6 Steps to Becoming a Better Negotiator
The right mindset will help you succeed in negotiations.
April 1, 2010
Real estate practitioners too often approach negotiations as contests they’re determined to win, says Patricia Lynn, CCIM, principal of LYNNK in San Francisco. It’s far more effective to have a collaborative mindset, she says.
"It’s a philosophical change as well as a tactical one, but it pays off," says Lynn, co-author of the new CCIM Institute negotiation course based on techniques of John G. Shulman, president of Alignor LLC, a firm that helps governments and corporations negotiate complex transactions.
She offers these tips for succeeding when a lot is at stake.
1. Research the other side. Find out all you can about the other parties: What are their histories in prior transactions? What are their goals for the negotiation? Use a question and feedback communications model with both your client and the other side to expand your understanding of their needs.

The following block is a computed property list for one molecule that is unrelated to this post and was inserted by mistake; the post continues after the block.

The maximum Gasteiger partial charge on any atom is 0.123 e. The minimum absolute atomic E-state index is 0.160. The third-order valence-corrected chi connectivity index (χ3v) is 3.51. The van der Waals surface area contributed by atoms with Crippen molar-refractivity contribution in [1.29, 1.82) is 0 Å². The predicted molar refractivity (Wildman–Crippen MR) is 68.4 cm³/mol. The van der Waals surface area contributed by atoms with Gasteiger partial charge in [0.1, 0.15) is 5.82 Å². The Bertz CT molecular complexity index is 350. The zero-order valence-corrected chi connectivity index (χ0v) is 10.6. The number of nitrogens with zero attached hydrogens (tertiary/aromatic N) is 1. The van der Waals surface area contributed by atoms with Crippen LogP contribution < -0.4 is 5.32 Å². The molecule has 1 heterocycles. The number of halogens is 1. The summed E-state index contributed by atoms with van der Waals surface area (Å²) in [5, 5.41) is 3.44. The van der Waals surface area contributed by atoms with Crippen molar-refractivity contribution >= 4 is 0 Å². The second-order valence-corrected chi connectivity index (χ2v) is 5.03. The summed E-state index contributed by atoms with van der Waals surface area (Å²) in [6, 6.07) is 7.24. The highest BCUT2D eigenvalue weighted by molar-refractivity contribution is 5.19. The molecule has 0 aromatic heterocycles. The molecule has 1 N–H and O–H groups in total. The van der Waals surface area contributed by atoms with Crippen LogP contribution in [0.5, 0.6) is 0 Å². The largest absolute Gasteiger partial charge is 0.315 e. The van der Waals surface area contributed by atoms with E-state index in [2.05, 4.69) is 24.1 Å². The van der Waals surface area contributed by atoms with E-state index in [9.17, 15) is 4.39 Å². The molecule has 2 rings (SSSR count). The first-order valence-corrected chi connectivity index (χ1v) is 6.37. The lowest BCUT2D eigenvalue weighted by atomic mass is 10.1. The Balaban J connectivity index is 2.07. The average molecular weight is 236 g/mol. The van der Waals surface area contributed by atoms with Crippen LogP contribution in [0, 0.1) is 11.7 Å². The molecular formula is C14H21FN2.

2. Identify shared goals. Understand who you’re dealing with and what they hope to achieve. Focus on common or similar goals first to move the negotiation closer to an agreement. For example, if both parties may want to close the transaction within 90 days, start there.
3. Put the goals of each party in writing. List all stakeholders, along with their interests and goals, and add new information as you learn more.
4. Take a "help me to help you" approach. With real estate transactions you can’t share clients’ proprietary information, such as their financial position. But you can sit down and spend a little time discussing clients’ goals with the other agent. You’ll be surprised how willing most commercial brokers are to share, Lynn says.
5. Think outside the box. Embrace creative brainstorming to unlock new ways of reaching each party’s goals. Many negotiators rely on what worked last time instead of recognizing that each client has unique needs that could be met in different ways.
6. Know your alternatives. Analyze the risks of not making the deal before you start the negotiation. Consequences may be as small as buying the other property or as severe as losing the time window for a 1031 exchange. Understanding consequences will keep you from making too many concessions just to close.